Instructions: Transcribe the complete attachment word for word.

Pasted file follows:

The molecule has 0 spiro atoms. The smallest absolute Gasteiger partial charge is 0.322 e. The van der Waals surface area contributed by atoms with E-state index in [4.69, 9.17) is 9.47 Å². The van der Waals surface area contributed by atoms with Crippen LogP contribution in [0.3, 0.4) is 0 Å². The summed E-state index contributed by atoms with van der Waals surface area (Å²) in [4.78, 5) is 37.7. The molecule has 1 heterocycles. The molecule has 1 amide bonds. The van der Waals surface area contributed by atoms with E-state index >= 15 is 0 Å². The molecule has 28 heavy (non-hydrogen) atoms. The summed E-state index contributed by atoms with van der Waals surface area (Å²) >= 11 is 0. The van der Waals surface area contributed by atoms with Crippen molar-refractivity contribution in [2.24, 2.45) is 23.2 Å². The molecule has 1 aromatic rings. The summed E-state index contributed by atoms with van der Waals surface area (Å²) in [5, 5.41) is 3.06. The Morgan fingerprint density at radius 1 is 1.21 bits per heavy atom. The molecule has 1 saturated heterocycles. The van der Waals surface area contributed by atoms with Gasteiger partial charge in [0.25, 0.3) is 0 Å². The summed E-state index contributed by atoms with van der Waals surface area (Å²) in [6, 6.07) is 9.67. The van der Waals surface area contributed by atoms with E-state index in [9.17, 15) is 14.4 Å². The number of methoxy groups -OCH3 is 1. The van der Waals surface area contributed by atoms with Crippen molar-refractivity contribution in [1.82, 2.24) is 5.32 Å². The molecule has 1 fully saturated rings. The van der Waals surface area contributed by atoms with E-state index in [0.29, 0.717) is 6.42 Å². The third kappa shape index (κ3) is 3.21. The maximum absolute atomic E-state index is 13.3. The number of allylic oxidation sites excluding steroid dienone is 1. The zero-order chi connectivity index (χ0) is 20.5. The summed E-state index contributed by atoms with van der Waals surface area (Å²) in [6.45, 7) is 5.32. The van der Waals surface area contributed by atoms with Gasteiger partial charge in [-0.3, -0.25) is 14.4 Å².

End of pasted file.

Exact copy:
The molecule has 0 spiro atoms. The smallest absolute Gasteiger partial charge is 0.322 e. The van der Waals surface area contributed by atoms with E-state index in [4.69, 9.17) is 9.47 Å². The van der Waals surface area contributed by atoms with Crippen LogP contribution in [0.3, 0.4) is 0 Å². The summed E-state index contributed by atoms with van der Waals surface area (Å²) in [4.78, 5) is 37.7. The molecule has 1 heterocycles. The molecule has 1 amide bonds. The van der Waals surface area contributed by atoms with E-state index >= 15 is 0 Å². The molecule has 28 heavy (non-hydrogen) atoms. The summed E-state index contributed by atoms with van der Waals surface area (Å²) >= 11 is 0. The van der Waals surface area contributed by atoms with Crippen molar-refractivity contribution in [2.24, 2.45) is 23.2 Å². The molecule has 1 aromatic rings. The summed E-state index contributed by atoms with van der Waals surface area (Å²) in [5, 5.41) is 3.06. The Morgan fingerprint density at radius 1 is 1.21 bits per heavy atom. The molecule has 1 saturated heterocycles. The van der Waals surface area contributed by atoms with Gasteiger partial charge in [0.25, 0.3) is 0 Å². The summed E-state index contributed by atoms with van der Waals surface area (Å²) in [6, 6.07) is 9.67. The van der Waals surface area contributed by atoms with E-state index in [9.17, 15) is 14.4 Å². The number of methoxy groups -OCH3 is 1. The van der Waals surface area contributed by atoms with Crippen molar-refractivity contribution in [1.82, 2.24) is 5.32 Å². The molecule has 1 fully saturated rings. The van der Waals surface area contributed by atoms with E-state index in [0.29, 0.717) is 6.42 Å². The third kappa shape index (κ3) is 3.21. The maximum absolute atomic E-state index is 13.3. The number of allylic oxidation sites excluding steroid dienone is 1. The zero-order chi connectivity index (χ0) is 20.5. The summed E-state index contributed by atoms with van der Waals surface area (Å²) in [6.45, 7) is 5.32. The van der Waals surface area contributed by atoms with Gasteiger partial charge in [-0.3, -0.25) is 14.4 Å².